Catholic hospital defies Bible ban

Ballarat Health Services and St John of God Hospital yesterday confirmed that Bibles remained in lockers next to beds despite a national trend to ban them from hospitals.

The Courier reports that Ballarat Health Services chief executive officer Andrew Rowe said Bibles were available to all patients.

"We have a very good working relationship with all the churches and religious groups in Ballarat and they give us terrific support by providing priests, ministers and pastoral care workers to support patients," he said.

St John of God Director of Mission Maureen Waddington said she could "not imagine a time" when Bibles were not placed next to beds.

The decision on whether to ban Bibles from hospital bedside tables is made on a hospital-by-hospital basis. But Gideons International, which supplies Bibles for hospitals and hotels across the world, revealed many hospitals in Australia have already banned Bibles or were planning to do so.

Ms Waddington said the private Catholic hospital also catered for a "whole range of religions" with Anglican, Lutheran and Uniting Church pastoral services available.

"We make no apologies for being Catholic but if someone asked for a copy of the Koran we would get that too," she said.

Ms Waddington said she was surprised at the Bible ban at other hospitals but was sure time and effort had gone into the decision.

"In the world of being politically correct all sorts of decisions are made," she said.

Almost all of Melbourne's main hospitals have withdrawn Bibles. Royal Melbourne Hospital spokesman Rod Jackson-Smith said the Bible was not banned but they were no longer available in every room.

"Because we have so many people from different religious backgrounds it is considered inappropriate," he said. "It is also an infection-control measure."

Hospitals and health services that have removed Bibles include the Royal Melbourne Hospital, The Royal Children's, Austin Health, The Alfred, Monash Medical Centre, Box Hill, Maroondah, Dandenong and Casey.

In Brisbane, the Sunday Mail reports that the Royal Brisbane and Women's and Princess Alexandra hospitals are among the first to stop the Gideons testaments being left in patients' bedside tables.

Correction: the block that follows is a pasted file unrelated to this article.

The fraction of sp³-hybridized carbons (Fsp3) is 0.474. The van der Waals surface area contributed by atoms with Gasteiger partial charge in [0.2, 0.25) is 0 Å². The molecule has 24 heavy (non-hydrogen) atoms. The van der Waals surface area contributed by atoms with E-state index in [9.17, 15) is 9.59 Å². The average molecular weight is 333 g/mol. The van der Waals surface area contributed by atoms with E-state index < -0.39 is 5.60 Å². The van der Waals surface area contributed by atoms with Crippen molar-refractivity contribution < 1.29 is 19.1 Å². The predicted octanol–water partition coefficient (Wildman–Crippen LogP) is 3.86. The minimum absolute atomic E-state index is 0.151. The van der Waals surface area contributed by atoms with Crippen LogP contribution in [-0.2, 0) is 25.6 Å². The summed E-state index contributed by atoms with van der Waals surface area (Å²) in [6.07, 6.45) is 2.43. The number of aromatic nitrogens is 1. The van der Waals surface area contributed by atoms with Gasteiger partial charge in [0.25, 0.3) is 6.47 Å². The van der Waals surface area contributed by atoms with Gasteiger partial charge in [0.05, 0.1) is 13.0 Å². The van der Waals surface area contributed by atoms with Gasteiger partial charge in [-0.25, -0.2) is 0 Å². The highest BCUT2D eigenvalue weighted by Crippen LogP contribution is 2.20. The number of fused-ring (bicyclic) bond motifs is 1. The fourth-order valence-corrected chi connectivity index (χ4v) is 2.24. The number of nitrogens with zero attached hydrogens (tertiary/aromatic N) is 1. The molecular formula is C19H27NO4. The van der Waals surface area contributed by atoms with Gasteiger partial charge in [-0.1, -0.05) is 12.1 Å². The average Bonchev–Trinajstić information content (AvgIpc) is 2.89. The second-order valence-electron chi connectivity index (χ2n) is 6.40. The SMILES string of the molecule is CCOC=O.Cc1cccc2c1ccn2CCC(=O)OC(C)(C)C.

Staff said the Bibles were no longer in keeping with the "multicultural approach to chaplaincy", while some claimed the Bibles were removed because they were a source of infection.

Hospital spokeswoman Tanya Lobegeier said: "If someone has a cold or anything and uses the Bible their germs could be passed on to the next person who reads it.

"No one wants to go in the drawer to clean a Bible after every single person leaves."

Gideons International Australia executive director Trevor Monson blamed the move on political correctness.

Islamic Council of Queensland president Abdul Jalal agrees, saying the ban was unnecessary.

"It is ridiculous to think that we might be offended by seeing a Bible in a drawer - it is an example of multiculturalism gone mad," he said. "Part of being a Muslim is that you have to be accepting of all religious texts."

Bibles to stay, say hospitals (The Ballarat Courier 15/5/06)
Anger over Bible bans in hospital (Sunday Mail 14/5/06)

LINKS (not necessarily endorsed by Church Resources)
St John of God Ballarat

Church win on access to hospital chaplains (CathNews 26/9/05)
NSW Govt "backflip" on hospital chaplaincies (CathNews 11/2/05)
ACU report clarifies role of hospital chaplains (CathNews 27/6/05)
Catholic patients "denied access" to chaplains (CathNews 26/11/04)

Bible bans in Victorian hospitals and schools (National Nine News/Australian Associated Press 14/5/06)
Anger over hospital bible ban (Sunday Mail 14/5/06)
Editorial: An article of faith (Sunday Mail 14/5/06)

15 May 2006